Lesbians, “women lovers without a man, wives without a husband,” brought the exclusivity of one sex, the female, into the core of marriage. Thus, sapphic marriage situates itself as the ultimate contradiction of the laws on sexuality but also those of social conventions and divine commandments. By “marrying” her female partner, the lesbian yields to irrational and satanic forces that would seal her damnation.
By refusing to perpetuate the species, the lesbian is attempting to defy the Creator. As a decadent monster without offspring, she “achieves her own end.” In fiction, her transgressions can only end in punishment, such as madness, apathy or idiocy. The lesbian body, in opposing the human race and man himself, tries to escape from the writer-analyst. What role can he play in a sexuality that is based on his negation, since it rejects the male principle and the law of quantifiable ecstasy? Decadence, itself a literary movement without a future or offspring, was gazing at its own destruction when it contemplated sapphism, the cult of sterility and the unnatural.
Decadent literature improvised on this theme with innumerable variations, sometimes playing on similarities, sometimes on differences in the image of two women lovers whose “divergent beauties complemented each other.” Fictitious lesbians pursued an artificial resemblance to each other that did not end at physical similarities or shared hair color. They developed all sorts of incestuous twinnings, a sisterhood that represented the ultimate expression of their sapphic love.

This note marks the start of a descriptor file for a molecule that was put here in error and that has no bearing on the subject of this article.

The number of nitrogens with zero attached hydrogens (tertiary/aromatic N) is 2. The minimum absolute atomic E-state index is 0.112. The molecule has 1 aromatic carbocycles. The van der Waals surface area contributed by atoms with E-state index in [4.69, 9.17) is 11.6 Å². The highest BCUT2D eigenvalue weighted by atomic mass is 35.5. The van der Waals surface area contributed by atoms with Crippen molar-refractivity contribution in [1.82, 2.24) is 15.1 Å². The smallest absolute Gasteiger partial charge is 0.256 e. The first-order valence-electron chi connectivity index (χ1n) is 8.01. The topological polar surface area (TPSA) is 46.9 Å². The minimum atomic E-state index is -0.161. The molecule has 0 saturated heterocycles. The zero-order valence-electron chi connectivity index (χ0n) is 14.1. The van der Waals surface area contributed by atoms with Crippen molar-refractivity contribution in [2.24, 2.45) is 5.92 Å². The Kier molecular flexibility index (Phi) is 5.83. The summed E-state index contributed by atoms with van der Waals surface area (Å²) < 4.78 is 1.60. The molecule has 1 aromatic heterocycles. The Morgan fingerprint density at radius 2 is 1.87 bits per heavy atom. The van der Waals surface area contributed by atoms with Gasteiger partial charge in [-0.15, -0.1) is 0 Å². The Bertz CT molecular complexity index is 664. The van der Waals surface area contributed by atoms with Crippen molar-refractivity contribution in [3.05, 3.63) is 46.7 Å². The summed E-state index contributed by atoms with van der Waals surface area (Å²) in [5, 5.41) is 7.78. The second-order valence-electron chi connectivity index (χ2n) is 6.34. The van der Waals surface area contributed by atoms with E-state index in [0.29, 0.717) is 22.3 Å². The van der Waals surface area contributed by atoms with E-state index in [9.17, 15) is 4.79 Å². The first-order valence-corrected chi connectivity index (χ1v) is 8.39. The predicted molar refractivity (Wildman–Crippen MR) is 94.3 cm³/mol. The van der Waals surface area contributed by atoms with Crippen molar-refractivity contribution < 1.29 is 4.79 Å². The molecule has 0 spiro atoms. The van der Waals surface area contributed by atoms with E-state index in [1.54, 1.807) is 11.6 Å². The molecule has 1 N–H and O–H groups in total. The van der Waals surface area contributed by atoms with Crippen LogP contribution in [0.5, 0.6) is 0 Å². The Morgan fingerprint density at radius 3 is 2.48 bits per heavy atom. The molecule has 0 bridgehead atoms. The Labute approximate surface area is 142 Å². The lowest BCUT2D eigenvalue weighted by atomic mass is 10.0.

This perfect couple would engender another set of representations focused on self-contemplation, especially since the mirror had become popular in women’s boudoirs and bedrooms at this time. For Decadent writers and artists, the mirror inevitably took on a role in sapphic excesses. They also adopted other metaphors to express narcissistic doubleness, but those expressions rapidly degenerated into clichés.
The Decadent movement’s fascination with the lesbian was based on the fact that lesbians pushed the experience of the unsayable to the limit by constructing their pleasure on an absence – the absence of the male. Its experimentation with words enabled authors to explore “new sensations” and to cultivate a sophisticated form of writing. Thus, the lesbian was significant for the aesthetic and literary value of artificiality at the heart of the Decadent project, with which she could be associated by virtue of her “unnaturalness.”